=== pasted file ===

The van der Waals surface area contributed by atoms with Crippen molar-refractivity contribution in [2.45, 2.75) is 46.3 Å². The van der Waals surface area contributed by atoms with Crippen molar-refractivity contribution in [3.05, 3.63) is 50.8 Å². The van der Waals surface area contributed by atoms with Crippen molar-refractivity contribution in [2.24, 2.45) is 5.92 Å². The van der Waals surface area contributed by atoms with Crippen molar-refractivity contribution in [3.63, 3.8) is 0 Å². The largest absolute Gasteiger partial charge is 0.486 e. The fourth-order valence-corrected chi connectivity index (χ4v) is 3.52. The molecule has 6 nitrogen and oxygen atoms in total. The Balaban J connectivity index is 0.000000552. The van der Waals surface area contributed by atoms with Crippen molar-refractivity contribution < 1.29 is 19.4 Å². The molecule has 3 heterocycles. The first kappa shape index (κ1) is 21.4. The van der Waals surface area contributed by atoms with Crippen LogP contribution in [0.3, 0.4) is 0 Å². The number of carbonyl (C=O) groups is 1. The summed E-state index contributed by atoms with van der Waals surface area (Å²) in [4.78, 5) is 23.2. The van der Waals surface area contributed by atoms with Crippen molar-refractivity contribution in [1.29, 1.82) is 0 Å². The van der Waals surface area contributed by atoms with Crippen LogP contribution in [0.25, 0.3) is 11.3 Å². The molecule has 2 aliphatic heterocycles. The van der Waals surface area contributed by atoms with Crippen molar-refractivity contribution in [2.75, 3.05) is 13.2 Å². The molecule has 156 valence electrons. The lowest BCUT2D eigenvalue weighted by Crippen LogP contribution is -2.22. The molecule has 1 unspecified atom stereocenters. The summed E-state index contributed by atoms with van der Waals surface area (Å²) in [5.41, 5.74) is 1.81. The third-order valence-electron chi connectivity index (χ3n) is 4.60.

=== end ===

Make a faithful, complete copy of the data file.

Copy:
The van der Waals surface area contributed by atoms with Crippen molar-refractivity contribution in [2.45, 2.75) is 46.3 Å². The van der Waals surface area contributed by atoms with Crippen molar-refractivity contribution in [3.05, 3.63) is 50.8 Å². The van der Waals surface area contributed by atoms with Crippen molar-refractivity contribution in [2.24, 2.45) is 5.92 Å². The van der Waals surface area contributed by atoms with Crippen molar-refractivity contribution in [3.63, 3.8) is 0 Å². The largest absolute Gasteiger partial charge is 0.486 e. The fourth-order valence-corrected chi connectivity index (χ4v) is 3.52. The molecule has 6 nitrogen and oxygen atoms in total. The Balaban J connectivity index is 0.000000552. The van der Waals surface area contributed by atoms with Crippen molar-refractivity contribution < 1.29 is 19.4 Å². The molecule has 3 heterocycles. The first kappa shape index (κ1) is 21.4. The van der Waals surface area contributed by atoms with Crippen LogP contribution in [0.3, 0.4) is 0 Å². The number of carbonyl (C=O) groups is 1. The summed E-state index contributed by atoms with van der Waals surface area (Å²) in [4.78, 5) is 23.2. The van der Waals surface area contributed by atoms with Crippen molar-refractivity contribution in [1.29, 1.82) is 0 Å². The van der Waals surface area contributed by atoms with Crippen LogP contribution in [0.25, 0.3) is 11.3 Å². The molecule has 2 aliphatic heterocycles. The van der Waals surface area contributed by atoms with Crippen molar-refractivity contribution in [2.75, 3.05) is 13.2 Å². The molecule has 156 valence electrons. The lowest BCUT2D eigenvalue weighted by Crippen LogP contribution is -2.22. The molecule has 1 unspecified atom stereocenters. The summed E-state index contributed by atoms with van der Waals surface area (Å²) in [5.41, 5.74) is 1.81. The third-order valence-electron chi connectivity index (χ3n) is 4.60.